During my years in Boston, I used to curse under my breath as I trekked through the snow, wishing I was back in Los Angeles. Now that I’m back in sunny California, I miss those chilly days, especially when it’s 91 degrees at the beginning of April. The one benefit of ridiculously warm days in spring? The idea that I can now prepare dishes appropriate for the summer including this roasted potato salad with lemon aioli. Potato salad may appear to be a boring side dish, but add a few extra ingredients and it can transform into something that is anything but. Roasted Yukon potatoes are finished with lemon aioli, horseradish, fresh dill, and pickled red onions, the perfect summer or spring side for any meal.

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Serves 4


Roasted Potato Salad

45 minTotal Time

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  • 2 lbs yukon potatoes, cut into 2 inch chunks
  • 1 tbsp salt
  • 3 cloves garlic, sliced
  • 4 sprigs thyme
  • 2 tbsp olive oil
  • 1 tsp salt
  • 1/2 tsp black pepper
  • Pickled red onions
  • 1/2 red onion, thinly sliced
  • 1/4 cup white wine vinegar
  • 1 tsp sugar
  • 1/2 tsp salt
  • Lemon aioli
  • juice and zest of 1 lemon
  • 1/2 tbsp creamed horseradish
  • 1/4 cup mayo
  • salt and pepper
  • Garnish
  • fresh dill


  1. Preheat oven to 500 degrees F.
  2. Place potatoes in a medium pot and cover with water. Season water with 1 tbsp salt. Bring to a boil over high heat. Reduce heat to medium and simmer for 5 minutes. Remove from heat and drain. The potatoes should not be completely soft and should still have some firmness.
  3. Toss potatoes with garlic, thyme, olive oil, salt and pepper. Spread in an even layer on a baking sheet. Roast for 20 minutes or until the bottoms are golden crisp. Flip the potatoes and roast another 15 minutes. Remove from heat. Discard thyme sprigs and season with more salt and pepper.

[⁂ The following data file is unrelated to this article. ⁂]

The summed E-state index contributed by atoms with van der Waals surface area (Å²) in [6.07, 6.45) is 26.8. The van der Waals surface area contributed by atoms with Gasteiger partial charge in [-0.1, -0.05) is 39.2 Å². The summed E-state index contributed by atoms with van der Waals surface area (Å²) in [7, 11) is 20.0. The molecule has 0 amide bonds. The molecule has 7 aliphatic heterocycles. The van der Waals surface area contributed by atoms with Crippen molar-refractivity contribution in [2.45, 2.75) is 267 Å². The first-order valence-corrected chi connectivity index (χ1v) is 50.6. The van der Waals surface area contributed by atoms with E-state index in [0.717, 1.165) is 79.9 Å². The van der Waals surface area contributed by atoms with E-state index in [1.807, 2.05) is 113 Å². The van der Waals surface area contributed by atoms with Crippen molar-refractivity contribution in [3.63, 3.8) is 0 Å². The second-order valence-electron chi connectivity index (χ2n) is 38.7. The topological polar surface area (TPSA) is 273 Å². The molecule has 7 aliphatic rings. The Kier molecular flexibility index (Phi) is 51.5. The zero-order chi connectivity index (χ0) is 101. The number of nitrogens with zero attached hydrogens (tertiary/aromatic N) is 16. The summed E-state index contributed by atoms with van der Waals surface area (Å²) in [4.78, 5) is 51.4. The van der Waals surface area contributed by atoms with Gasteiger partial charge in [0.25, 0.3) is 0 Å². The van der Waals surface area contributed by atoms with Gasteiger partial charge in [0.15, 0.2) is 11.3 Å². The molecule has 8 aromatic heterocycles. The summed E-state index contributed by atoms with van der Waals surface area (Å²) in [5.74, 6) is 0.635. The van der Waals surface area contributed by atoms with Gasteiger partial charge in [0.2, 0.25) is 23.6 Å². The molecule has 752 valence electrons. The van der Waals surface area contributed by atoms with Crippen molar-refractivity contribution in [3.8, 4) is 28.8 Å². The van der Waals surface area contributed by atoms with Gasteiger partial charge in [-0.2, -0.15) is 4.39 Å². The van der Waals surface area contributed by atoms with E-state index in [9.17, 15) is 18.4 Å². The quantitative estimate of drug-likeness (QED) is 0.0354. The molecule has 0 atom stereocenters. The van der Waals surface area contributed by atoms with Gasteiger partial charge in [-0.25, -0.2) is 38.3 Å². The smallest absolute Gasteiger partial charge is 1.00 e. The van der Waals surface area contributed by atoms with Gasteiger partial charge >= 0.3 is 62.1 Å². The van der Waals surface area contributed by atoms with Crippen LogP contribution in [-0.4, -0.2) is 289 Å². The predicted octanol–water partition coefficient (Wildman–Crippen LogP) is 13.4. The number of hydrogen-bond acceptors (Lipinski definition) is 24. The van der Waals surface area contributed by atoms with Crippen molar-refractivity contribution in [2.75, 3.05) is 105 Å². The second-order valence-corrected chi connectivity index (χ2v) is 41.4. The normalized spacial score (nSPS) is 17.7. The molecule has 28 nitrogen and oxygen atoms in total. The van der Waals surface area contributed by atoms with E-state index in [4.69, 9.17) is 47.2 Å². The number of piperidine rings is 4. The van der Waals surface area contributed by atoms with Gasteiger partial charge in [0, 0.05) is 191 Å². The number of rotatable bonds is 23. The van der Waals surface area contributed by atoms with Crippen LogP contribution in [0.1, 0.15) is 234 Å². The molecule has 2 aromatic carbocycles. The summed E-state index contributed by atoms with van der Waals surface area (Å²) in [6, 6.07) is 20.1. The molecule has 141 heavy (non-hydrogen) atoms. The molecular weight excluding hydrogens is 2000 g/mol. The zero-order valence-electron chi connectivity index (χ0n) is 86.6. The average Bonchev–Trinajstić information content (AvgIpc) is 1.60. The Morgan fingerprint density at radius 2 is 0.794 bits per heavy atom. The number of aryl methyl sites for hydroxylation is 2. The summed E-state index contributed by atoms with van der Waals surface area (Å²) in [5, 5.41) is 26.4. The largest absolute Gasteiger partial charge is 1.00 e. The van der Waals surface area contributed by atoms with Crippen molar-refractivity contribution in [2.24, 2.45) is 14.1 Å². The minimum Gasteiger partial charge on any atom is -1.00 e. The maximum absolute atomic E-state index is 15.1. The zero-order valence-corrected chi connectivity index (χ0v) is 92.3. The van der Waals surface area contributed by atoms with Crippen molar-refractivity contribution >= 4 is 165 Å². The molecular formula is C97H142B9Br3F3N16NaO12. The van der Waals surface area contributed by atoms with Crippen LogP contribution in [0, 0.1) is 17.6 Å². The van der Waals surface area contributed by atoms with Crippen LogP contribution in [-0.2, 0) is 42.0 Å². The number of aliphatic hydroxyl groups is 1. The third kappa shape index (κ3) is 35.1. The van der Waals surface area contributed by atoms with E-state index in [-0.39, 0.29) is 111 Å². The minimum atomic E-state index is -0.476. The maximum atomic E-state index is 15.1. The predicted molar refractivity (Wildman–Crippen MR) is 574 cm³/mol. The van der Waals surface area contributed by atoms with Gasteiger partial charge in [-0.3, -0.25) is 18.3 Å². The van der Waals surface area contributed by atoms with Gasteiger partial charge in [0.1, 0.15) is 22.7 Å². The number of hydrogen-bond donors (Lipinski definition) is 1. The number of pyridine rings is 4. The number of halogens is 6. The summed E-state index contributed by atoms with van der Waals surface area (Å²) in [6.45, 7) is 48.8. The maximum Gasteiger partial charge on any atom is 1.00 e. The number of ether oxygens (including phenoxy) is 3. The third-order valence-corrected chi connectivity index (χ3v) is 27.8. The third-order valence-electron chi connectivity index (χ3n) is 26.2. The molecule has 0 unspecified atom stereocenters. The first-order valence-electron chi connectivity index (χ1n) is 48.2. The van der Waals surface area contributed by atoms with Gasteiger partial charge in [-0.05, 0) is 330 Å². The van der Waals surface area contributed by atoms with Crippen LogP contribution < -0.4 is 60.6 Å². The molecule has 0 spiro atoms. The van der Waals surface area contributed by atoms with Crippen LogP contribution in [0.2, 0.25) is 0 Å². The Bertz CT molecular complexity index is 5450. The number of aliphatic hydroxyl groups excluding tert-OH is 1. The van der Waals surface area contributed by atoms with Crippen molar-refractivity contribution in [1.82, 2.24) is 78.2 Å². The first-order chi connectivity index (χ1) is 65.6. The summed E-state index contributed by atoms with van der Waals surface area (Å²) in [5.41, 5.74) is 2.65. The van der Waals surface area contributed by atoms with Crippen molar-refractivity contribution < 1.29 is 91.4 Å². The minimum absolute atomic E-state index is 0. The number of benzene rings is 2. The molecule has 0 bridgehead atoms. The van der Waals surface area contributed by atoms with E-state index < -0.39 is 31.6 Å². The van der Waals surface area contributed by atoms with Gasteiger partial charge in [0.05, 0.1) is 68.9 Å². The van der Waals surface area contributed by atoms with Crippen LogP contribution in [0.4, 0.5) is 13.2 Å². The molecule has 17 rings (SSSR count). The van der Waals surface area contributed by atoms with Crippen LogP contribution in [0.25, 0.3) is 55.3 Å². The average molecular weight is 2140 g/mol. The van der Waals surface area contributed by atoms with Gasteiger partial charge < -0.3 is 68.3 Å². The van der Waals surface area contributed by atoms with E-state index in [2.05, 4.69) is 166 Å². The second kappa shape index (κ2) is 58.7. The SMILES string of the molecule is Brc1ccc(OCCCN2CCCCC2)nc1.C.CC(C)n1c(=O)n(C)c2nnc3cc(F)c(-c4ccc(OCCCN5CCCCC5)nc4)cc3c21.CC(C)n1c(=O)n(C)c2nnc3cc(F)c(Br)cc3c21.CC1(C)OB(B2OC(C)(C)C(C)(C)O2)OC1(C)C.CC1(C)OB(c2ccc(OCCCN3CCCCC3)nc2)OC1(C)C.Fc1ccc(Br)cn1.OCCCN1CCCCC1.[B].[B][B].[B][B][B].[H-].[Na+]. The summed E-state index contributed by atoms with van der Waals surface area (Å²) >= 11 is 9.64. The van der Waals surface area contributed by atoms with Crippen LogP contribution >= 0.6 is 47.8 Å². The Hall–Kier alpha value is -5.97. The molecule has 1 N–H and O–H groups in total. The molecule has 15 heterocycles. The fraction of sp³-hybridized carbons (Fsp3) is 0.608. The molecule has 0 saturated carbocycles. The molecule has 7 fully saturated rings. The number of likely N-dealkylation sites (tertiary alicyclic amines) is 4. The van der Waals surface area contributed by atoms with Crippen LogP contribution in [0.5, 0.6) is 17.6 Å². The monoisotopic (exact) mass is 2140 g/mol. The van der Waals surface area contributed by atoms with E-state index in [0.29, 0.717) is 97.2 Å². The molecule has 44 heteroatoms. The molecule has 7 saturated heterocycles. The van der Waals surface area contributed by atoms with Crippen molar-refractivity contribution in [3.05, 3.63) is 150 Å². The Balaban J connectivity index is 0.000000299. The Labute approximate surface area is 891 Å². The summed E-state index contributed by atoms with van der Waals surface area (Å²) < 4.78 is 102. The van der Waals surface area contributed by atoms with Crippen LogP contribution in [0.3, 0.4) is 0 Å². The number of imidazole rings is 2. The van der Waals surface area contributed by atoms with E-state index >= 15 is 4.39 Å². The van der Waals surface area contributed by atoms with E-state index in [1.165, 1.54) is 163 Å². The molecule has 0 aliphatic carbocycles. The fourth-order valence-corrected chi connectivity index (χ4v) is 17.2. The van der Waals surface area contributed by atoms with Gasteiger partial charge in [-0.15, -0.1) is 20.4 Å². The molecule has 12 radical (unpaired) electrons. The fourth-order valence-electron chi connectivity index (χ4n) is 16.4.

4. Meanwhile, prepare the pickled onions. Microwave the vinegar for 45 seconds to 1 minute or until warm. Add sugar and salt. Pour mixture over the red onions and let sit for at least 5 minutes.
  5. Prepare the lemon aioli. Combine lemon zest and juice, horseradish and mayo in a small bowl. Season with salt and pepper.
  6. Finish the potatoes. Arrange on a platter and dollop the lemon aioli on top. Sprinkle pickled red onions and dill. Serve.

**Helpful tips and common mistakes

When I was younger, I took advantage of every major holiday as a time to experiment with recipes. I remember one dinner when my sister and I decided to cook a feast for our family. One of the sides included roasted potatoes – I mean how can you mess up roasted potatoes? Turns out it was harder than we expected. Even after 45 minutes, the potatoes weren’t quite what we had hoped for. Fast forward years later and I am now a pro at producing the tastiest roasted potatoes and I’m here to share my tips.

First off, the potato. I personally love the Yukon because it still gets a crispy exterior but the interior is deliciously creamy. Russet potatoes are better for those who prefer crispier skin but either variation will work. My error as a kid? I chose red potatoes. Red potatoes are waxy potatoes so although they will be creamy, there will be no crisp.

Secondly, parboil the potatoes. I cannot begin to tell you what a difference this makes. The potato is able to cook evenly, allowing the interior to become creamy without burning the skins. No one told me this when I was a kid but now I know better.

Third and lastly, do not crowd the potatoes on the baking sheet when roasting. If there are too many potatoes in the pan, they will steam rather than roast.

Once the potatoes are ready, finish with the spicy lemon aioli, fresh dill, and pickled red onions to have one spectacular roasted potato salad. Sure this can be a little extra work than the classic potato salad, but trust me, it’s completely worth it.

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I served this gorgeous roasted potato salad with mushroom toast, lemon and herb shrimp skewers and balsamic green beans with candied walnuts. What’s on your table tonight?

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Looking for someone to come to your house and prepare these dishes for you? It is possible! If you are in Los Angeles and looking for a private chef, please feel free to contact me. For more information, visit Private Kitchen Los Angeles.


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